Fraud Files V
By the way....
'"California has been called the fraud capital of the world. There are so many people here, and people are so mobile that identifying someone can be a real challenge."'
"According to a May 2005 FBI Financial Crimes report, the number of reported mortgage-fraud cases jumped from 4,225 in 2001 to 17,127 in 2004; false-statement cases more than doubled - from 2,976 in 2001 to 6,784 cases in 2004."
Trouble for Fannie...
"Still more errors have turned up in Fannie Mae's government-ordered review of its accounting, the mortgage giant disclosed Tuesday. It also said it doesn't expect the review to be finished before the second half of the year."
"The government-sponsored company, which finances one of every five home loans in the United States, said it had found accounting errors in addition to those it disclosed on March 13. Fannie Mae said it will miss a regulatory deadline Wednesday for filing its financial report for the first quarter."
"The company also has said that it expects an upcoming internal report to show that its financial controls remained insufficient as recently as the end of last year."
'"We have substantially completed a comprehensive review of our accounting policies and practices in order to determine whether these policies and practices are consistent" with standard accounting principles, Fannie Mae said in its filing Tuesday with the SEC. "Restating our financial statements is requiring a substantial amount of time and resources because the restatement entails significant complexities."'
"Washington-based Fannie Mae said the newly disclosed accounting errors involve transactions in its business of buying home mortgages from banks and other lenders and bundling them into securities, and the guaranty fees it charges the banks and other lenders. The company said it could not yet determine the effect of the errors on its financial situation."
"Similarly, Fannie Mae in March disclosed new accounting problems that had been uncovered in several areas, including loans, investment securities, houses acquired through foreclosures, interest on delinquent home loans, and reverse mortgages."
"They all are in addition to the accounting-rule violations that came to light in September 2004 involving derivatives, the financial instruments Fannie Mae uses to hedge against swings in interest rates, and its mortgage commitments."
"Federal regulators in 2004 accused Fannie Mae of serious accounting problems and earnings manipulation to meet Wall Street targets, and the Securities and Exchange Commission ordered the company to restate earnings back to 2001 — a correction expected to reach an estimated $11 billion. The Justice Department is pursuing a criminal investigation."
"Fannie Mae and Freddie Mac were created by Congress to pump money into the $8 trillion home-mortgage market to keep interest rates low. They buy and guarantee repayment of billions of dollars of home loans each year from banks and other lenders, then bunch them together into securities that are resold to investors worldwide."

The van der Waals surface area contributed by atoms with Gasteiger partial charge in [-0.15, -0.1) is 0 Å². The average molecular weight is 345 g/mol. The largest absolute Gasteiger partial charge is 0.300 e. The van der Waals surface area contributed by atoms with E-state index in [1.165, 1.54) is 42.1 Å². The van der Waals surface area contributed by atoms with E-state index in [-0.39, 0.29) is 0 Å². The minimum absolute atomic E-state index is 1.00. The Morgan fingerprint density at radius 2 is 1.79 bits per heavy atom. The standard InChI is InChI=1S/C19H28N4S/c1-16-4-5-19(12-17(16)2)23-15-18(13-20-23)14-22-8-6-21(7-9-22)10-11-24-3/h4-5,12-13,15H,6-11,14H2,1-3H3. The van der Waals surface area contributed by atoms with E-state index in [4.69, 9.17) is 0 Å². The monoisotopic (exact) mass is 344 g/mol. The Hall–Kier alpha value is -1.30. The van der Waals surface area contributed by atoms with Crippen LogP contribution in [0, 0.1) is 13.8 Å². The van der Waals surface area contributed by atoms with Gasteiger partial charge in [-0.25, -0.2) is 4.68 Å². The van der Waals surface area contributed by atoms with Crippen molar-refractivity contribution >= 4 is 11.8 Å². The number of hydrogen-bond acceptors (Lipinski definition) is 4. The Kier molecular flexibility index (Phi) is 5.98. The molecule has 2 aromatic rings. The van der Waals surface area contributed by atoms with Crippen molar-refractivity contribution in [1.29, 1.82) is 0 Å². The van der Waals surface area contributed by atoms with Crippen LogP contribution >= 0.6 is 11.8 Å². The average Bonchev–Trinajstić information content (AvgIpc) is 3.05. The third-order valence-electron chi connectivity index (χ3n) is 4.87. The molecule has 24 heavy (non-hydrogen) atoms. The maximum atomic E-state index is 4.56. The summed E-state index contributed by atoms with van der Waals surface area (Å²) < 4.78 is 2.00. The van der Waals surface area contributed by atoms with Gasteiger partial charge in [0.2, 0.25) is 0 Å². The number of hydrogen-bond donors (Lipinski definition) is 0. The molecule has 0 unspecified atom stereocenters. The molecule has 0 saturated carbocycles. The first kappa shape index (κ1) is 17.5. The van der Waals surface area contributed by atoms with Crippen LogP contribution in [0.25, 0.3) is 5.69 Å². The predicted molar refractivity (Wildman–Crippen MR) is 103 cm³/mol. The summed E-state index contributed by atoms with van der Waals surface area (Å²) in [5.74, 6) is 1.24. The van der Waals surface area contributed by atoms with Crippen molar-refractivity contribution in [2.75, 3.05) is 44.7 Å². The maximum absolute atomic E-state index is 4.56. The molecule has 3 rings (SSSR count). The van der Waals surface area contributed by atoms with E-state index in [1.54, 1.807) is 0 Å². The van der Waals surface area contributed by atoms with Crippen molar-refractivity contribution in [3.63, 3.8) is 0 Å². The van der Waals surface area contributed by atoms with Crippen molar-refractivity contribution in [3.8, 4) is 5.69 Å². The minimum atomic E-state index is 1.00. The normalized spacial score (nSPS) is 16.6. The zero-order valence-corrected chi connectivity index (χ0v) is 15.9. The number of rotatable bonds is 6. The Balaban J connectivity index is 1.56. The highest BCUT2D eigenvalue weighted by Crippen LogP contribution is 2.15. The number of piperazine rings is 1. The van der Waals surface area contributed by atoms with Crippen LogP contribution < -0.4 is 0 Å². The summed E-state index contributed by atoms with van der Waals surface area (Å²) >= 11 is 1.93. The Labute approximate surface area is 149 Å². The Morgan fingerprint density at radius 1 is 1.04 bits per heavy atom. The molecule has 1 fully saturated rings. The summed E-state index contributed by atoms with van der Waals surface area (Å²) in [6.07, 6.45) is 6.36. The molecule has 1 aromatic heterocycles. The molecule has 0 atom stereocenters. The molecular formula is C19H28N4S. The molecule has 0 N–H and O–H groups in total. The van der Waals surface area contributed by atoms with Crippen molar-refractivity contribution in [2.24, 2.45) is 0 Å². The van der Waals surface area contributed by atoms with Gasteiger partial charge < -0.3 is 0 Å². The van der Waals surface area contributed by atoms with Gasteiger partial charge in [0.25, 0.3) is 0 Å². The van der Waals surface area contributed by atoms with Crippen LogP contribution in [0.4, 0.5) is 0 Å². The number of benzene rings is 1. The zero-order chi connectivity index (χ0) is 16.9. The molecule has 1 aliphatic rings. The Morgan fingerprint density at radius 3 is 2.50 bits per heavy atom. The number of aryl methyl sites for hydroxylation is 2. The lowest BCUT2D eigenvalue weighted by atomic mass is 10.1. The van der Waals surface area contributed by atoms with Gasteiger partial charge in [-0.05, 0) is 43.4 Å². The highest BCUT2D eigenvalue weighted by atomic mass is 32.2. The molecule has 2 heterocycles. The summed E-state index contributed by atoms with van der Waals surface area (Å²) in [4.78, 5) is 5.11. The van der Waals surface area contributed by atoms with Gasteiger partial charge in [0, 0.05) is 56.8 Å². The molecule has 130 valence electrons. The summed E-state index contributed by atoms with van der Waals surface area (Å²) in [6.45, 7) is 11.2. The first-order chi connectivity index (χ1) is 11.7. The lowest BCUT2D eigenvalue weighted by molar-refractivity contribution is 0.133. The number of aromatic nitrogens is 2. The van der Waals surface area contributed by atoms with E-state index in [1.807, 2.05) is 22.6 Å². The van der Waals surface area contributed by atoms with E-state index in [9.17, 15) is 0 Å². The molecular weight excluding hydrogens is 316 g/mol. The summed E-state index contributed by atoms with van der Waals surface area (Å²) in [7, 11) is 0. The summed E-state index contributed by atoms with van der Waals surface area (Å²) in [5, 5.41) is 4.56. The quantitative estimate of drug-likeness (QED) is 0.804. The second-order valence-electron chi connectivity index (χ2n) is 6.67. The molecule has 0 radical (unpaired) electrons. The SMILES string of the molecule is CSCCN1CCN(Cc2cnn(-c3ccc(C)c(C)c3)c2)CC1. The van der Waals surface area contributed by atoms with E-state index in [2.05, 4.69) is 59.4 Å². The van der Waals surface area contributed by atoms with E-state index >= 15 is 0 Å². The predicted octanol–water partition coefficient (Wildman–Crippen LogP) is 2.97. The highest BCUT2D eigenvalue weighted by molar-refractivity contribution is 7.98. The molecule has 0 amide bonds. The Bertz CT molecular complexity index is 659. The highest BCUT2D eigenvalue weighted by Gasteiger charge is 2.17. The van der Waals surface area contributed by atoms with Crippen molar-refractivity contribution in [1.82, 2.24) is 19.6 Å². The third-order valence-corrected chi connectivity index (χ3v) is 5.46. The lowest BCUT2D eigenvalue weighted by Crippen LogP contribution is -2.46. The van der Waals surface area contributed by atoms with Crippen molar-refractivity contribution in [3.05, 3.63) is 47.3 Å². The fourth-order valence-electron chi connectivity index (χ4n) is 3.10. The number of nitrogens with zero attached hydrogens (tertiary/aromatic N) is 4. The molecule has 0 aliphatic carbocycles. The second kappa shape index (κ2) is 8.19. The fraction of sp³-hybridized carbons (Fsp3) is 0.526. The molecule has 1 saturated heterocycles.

"Freddie Mac, which had its own accounting scandal in 2003, has said that it will report its financial results for 2005 this month rather than in March, as previously planned, because it needed more time to institute a new method of valuing some assets. In March, Freddie Mac estimated its 2005 income at $2.5 billion, down from $2.9 billion in 2004."
THE NEWS lately about mortgage lending is not good. Consider these developments:
"The Fair Housing Center of Greater Boston reported this week that, in recent testing it conducted, discrimination against minorities by mortgage lenders occurred in nearly half of the test cases."
"The Massachusetts Community & Banking Council released a report earlier this year showing that blacks and Latinos are more than five times more likely than whites to get high cost mortgages."
"The Sunday Globe Magazine correlated the growing percentage of high cost loan rates in Boston's neighborhoods with the growing rate of foreclosures in those same neighborhoods."
"High cost loans and foreclosures mean a loss of wealth in the community and a downward spiral of destabilization that benefits no one."
"Because of the virtual absence of affordable housing in the Commonwealth, many families try to stretch beyond their means to buy homes. Lenders should not make this situation worse by preying on people desperate to own their own homes."
"No lender should take advantage of inexperienced borrowers who lack the ability or means to pay back debt."
"State legislation is pending that would require largely out-of-state mortgage companies to have Community Reinvestment Act-like responsibilities similar to local banks. Passage of the Homeownership Investment Act would extend responsible lending requirements to these mortgage companies, including those that engage in questionable lending practices. The legislation would encourage them to join area banks and credit unions in providing affordable and responsible mortgage lending options for all of the Commonwealth's homebuyers and homeowners."